Glenn Beck, the cable news pundit most often associated with the tea party, has been effective in helping channel people's abject disillusionment with the political process into a productive (albeit undesirable) force across the nation. Stewart, in his description of public protest as something that truly "busy" and "reasonable" people don't do, has posited a staunchly anti-democratic thesis to millions of Americans. Stewart says come "just this once," while Beck is nursing a tangible network that has gotten things done and will continue to get things done for some time.
Ultimately, the Rally to Restore Sanity will not be defined by Stewart's framing of it. Even though Stewart has done his best to render the rally apolitical by promoting it as a beacon for "reason," it's obvious that the crowd will be mostly progressive. I concede that Stewart is embracing the irony of protesting protest through protest. But it's a real pity to think of the millions of inspired people who have seen his manifesto, website, Facebook event, and Twitter feed, and will never return to them again after October 30th. All those places could have served serve as a hub for creating a lasting network for ordinary progressive citizens tired of sitting around and yelling at screens and staring slack-jawed at the Democratic party's fear of bold policies. Tens of thousands of people are finding a way to D.C. -- I even know of some people crossing international borders; it is not just middle America that feels restless. This could have been a lesson in elevating the progressive community's sense of civic duty. But Stewart appears uninterested in generating enduring change; he wants a day-long party. Then people can go back to the things that matter -- lives of domesticity, and watching shows that make jokes about how seriously screwed up things are.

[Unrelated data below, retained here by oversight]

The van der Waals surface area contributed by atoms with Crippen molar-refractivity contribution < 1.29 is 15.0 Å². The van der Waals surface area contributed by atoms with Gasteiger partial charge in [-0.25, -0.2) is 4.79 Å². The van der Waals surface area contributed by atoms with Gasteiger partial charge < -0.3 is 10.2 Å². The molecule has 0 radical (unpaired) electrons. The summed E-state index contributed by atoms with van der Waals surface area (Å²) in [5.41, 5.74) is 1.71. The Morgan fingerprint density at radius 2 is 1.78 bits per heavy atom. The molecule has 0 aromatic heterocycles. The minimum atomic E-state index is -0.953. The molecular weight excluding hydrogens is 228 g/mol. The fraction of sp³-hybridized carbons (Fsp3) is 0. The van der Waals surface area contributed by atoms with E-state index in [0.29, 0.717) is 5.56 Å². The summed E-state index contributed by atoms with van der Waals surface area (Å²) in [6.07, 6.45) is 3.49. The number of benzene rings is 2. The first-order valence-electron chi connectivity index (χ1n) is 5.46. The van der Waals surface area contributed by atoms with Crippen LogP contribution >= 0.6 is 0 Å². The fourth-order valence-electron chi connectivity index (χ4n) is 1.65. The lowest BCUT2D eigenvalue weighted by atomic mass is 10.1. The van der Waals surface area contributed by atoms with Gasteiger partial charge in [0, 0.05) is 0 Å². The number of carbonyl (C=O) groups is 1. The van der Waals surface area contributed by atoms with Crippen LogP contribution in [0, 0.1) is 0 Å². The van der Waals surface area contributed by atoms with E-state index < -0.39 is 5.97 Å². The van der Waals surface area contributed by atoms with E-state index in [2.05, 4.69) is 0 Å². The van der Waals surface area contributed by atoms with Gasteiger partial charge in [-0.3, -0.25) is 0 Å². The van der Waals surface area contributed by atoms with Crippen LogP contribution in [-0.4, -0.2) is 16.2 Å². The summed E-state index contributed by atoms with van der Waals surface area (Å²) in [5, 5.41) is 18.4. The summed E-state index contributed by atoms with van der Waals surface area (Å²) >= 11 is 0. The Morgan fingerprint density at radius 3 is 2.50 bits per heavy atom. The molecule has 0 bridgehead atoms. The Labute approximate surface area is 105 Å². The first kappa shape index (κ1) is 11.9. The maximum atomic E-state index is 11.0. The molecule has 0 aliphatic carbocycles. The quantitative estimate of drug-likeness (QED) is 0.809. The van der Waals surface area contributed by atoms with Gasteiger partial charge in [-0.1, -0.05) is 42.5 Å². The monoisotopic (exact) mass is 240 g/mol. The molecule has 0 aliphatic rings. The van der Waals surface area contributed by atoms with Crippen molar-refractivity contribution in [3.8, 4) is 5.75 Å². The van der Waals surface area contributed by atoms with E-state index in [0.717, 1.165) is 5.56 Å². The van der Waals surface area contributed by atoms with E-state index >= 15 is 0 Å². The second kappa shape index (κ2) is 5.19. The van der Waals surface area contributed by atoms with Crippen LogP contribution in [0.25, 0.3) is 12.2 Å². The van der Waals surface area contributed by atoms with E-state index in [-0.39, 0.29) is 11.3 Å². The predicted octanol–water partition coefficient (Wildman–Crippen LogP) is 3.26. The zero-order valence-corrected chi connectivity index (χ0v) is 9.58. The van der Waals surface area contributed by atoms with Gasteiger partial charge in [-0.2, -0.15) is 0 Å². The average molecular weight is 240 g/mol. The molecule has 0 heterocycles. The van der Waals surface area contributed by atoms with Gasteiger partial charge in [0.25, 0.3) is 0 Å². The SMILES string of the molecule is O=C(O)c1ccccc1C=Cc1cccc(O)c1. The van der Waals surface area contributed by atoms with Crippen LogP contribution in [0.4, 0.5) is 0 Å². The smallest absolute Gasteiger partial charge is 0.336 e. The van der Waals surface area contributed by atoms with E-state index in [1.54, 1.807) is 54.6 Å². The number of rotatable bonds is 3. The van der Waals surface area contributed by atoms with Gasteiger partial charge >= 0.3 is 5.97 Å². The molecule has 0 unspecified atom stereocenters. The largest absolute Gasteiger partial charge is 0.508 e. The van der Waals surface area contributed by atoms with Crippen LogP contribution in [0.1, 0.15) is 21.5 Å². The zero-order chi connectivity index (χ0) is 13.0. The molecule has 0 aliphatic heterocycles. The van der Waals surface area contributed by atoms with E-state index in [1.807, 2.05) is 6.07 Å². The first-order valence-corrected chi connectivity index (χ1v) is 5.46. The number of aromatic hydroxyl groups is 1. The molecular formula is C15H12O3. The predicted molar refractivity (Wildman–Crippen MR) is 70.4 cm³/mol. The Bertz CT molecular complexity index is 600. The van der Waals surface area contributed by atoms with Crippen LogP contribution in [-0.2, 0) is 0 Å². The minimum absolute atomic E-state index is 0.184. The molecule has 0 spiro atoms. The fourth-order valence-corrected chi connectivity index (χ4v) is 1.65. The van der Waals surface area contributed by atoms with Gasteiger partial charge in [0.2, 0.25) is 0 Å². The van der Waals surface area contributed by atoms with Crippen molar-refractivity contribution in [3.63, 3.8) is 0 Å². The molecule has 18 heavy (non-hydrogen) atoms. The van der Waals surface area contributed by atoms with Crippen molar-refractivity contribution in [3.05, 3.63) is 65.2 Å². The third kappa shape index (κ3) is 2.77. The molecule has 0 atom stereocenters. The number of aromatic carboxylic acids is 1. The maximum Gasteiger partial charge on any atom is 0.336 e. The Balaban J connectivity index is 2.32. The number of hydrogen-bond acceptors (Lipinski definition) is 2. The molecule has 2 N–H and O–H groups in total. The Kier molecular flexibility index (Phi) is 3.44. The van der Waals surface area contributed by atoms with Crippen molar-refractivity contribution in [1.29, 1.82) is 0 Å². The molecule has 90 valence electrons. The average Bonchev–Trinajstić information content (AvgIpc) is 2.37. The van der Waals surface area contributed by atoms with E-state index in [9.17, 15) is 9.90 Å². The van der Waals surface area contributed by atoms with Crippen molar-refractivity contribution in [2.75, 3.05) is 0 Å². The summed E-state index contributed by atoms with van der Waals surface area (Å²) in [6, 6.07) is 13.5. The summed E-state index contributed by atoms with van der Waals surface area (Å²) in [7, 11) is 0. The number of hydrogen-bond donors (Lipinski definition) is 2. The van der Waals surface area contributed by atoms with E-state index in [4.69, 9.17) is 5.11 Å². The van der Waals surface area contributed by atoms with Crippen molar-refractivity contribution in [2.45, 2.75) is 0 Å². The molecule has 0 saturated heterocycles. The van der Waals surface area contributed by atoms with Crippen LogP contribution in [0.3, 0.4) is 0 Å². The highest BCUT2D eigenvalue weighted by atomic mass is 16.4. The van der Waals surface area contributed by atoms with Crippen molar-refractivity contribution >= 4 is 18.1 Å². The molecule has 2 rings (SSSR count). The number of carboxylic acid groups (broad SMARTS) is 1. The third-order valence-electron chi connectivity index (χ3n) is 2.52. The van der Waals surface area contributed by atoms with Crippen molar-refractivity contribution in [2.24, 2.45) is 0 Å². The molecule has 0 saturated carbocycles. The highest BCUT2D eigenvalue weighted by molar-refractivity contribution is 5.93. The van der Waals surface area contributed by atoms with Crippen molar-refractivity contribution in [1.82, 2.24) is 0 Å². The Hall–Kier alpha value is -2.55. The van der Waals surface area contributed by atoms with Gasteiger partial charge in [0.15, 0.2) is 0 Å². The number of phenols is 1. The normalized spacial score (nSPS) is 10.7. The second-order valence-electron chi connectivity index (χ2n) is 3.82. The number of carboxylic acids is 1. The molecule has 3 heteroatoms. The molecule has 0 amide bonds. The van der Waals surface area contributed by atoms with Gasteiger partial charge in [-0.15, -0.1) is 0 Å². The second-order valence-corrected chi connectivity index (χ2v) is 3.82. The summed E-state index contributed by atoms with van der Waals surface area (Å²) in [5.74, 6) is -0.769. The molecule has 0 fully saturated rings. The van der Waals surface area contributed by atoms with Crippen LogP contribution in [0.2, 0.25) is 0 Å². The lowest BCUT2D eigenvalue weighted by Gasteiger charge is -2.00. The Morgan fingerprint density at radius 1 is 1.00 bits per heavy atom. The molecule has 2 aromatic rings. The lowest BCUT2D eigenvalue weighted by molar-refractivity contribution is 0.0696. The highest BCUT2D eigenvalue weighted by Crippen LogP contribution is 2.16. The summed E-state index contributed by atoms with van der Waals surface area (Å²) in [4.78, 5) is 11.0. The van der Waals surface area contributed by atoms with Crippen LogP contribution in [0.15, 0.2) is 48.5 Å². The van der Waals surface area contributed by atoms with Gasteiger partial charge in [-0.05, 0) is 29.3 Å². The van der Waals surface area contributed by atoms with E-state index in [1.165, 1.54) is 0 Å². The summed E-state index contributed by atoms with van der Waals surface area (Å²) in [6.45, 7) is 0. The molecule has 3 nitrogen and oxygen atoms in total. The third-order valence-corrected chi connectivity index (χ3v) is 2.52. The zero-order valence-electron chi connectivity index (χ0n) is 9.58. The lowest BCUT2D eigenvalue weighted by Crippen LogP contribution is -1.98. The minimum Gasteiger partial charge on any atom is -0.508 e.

If this piece interests you, consider visiting Rizvi's new website.